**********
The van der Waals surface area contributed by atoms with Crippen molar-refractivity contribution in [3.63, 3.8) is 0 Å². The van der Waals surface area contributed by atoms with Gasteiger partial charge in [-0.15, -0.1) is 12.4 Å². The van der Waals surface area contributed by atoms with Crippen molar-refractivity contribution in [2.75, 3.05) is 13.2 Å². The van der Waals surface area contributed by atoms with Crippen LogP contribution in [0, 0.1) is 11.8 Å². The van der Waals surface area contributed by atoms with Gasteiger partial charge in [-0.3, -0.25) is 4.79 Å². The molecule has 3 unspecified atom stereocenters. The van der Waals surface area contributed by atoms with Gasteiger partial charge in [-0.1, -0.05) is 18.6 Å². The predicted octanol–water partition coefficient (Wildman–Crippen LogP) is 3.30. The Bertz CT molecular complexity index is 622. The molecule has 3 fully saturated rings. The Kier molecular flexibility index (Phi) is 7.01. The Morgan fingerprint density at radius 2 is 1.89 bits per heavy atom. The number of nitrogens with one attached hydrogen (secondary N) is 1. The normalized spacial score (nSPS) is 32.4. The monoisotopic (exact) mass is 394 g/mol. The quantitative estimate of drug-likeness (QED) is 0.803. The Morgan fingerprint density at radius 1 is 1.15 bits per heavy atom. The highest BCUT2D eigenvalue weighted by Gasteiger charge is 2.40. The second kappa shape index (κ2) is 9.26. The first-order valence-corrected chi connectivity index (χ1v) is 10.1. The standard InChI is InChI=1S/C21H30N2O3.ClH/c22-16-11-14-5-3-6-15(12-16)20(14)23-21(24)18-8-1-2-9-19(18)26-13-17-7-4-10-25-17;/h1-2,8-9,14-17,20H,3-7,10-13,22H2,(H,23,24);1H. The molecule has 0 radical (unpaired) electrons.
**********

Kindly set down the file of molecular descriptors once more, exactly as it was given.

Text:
The van der Waals surface area contributed by atoms with Crippen molar-refractivity contribution in [3.63, 3.8) is 0 Å². The van der Waals surface area contributed by atoms with Gasteiger partial charge in [-0.15, -0.1) is 12.4 Å². The van der Waals surface area contributed by atoms with Crippen molar-refractivity contribution in [2.75, 3.05) is 13.2 Å². The van der Waals surface area contributed by atoms with Crippen LogP contribution in [0, 0.1) is 11.8 Å². The van der Waals surface area contributed by atoms with Gasteiger partial charge in [-0.3, -0.25) is 4.79 Å². The molecule has 3 unspecified atom stereocenters. The van der Waals surface area contributed by atoms with Gasteiger partial charge in [-0.1, -0.05) is 18.6 Å². The predicted octanol–water partition coefficient (Wildman–Crippen LogP) is 3.30. The Bertz CT molecular complexity index is 622. The molecule has 3 fully saturated rings. The Kier molecular flexibility index (Phi) is 7.01. The Morgan fingerprint density at radius 2 is 1.89 bits per heavy atom. The number of nitrogens with one attached hydrogen (secondary N) is 1. The normalized spacial score (nSPS) is 32.4. The monoisotopic (exact) mass is 394 g/mol. The quantitative estimate of drug-likeness (QED) is 0.803. The Morgan fingerprint density at radius 1 is 1.15 bits per heavy atom. The highest BCUT2D eigenvalue weighted by Gasteiger charge is 2.40. The second kappa shape index (κ2) is 9.26. The first-order valence-corrected chi connectivity index (χ1v) is 10.1. The standard InChI is InChI=1S/C21H30N2O3.ClH/c22-16-11-14-5-3-6-15(12-16)20(14)23-21(24)18-8-1-2-9-19(18)26-13-17-7-4-10-25-17;/h1-2,8-9,14-17,20H,3-7,10-13,22H2,(H,23,24);1H. The molecule has 0 radical (unpaired) electrons.